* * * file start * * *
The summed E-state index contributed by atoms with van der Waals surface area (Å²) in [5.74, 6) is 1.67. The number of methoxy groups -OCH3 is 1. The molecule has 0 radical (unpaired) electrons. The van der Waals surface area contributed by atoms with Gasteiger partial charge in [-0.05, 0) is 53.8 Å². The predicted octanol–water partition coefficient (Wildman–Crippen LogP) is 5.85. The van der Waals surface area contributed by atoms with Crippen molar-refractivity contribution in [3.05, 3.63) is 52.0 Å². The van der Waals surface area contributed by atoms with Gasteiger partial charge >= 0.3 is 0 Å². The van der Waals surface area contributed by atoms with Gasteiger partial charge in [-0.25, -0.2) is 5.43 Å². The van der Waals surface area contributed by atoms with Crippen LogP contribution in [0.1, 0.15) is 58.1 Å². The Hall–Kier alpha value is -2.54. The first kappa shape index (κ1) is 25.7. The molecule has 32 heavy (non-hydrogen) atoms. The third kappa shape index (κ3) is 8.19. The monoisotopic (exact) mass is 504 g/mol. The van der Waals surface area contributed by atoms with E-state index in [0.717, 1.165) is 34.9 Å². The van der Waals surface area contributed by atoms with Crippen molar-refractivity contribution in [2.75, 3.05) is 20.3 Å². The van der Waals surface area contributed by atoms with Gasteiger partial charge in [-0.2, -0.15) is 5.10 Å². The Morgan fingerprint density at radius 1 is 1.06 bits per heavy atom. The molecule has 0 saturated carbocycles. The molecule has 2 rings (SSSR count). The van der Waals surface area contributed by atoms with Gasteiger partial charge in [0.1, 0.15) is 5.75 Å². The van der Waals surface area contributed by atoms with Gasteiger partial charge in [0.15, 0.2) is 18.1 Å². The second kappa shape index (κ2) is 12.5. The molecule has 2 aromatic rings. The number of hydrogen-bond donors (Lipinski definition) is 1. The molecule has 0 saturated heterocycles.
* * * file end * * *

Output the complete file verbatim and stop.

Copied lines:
The summed E-state index contributed by atoms with van der Waals surface area (Å²) in [5.74, 6) is 1.67. The number of methoxy groups -OCH3 is 1. The molecule has 0 radical (unpaired) electrons. The van der Waals surface area contributed by atoms with Gasteiger partial charge in [-0.05, 0) is 53.8 Å². The predicted octanol–water partition coefficient (Wildman–Crippen LogP) is 5.85. The van der Waals surface area contributed by atoms with Crippen molar-refractivity contribution in [3.05, 3.63) is 52.0 Å². The van der Waals surface area contributed by atoms with Gasteiger partial charge >= 0.3 is 0 Å². The van der Waals surface area contributed by atoms with Gasteiger partial charge in [-0.25, -0.2) is 5.43 Å². The van der Waals surface area contributed by atoms with Crippen LogP contribution in [0.1, 0.15) is 58.1 Å². The Hall–Kier alpha value is -2.54. The first kappa shape index (κ1) is 25.7. The molecule has 32 heavy (non-hydrogen) atoms. The third kappa shape index (κ3) is 8.19. The monoisotopic (exact) mass is 504 g/mol. The van der Waals surface area contributed by atoms with E-state index in [0.717, 1.165) is 34.9 Å². The van der Waals surface area contributed by atoms with Crippen molar-refractivity contribution in [2.75, 3.05) is 20.3 Å². The van der Waals surface area contributed by atoms with Gasteiger partial charge in [-0.2, -0.15) is 5.10 Å². The Morgan fingerprint density at radius 1 is 1.06 bits per heavy atom. The molecule has 0 saturated carbocycles. The molecule has 2 rings (SSSR count). The van der Waals surface area contributed by atoms with Gasteiger partial charge in [0.1, 0.15) is 5.75 Å². The van der Waals surface area contributed by atoms with Gasteiger partial charge in [0.15, 0.2) is 18.1 Å². The second kappa shape index (κ2) is 12.5. The molecule has 2 aromatic rings. The number of hydrogen-bond donors (Lipinski definition) is 1. The molecule has 0 saturated heterocycles.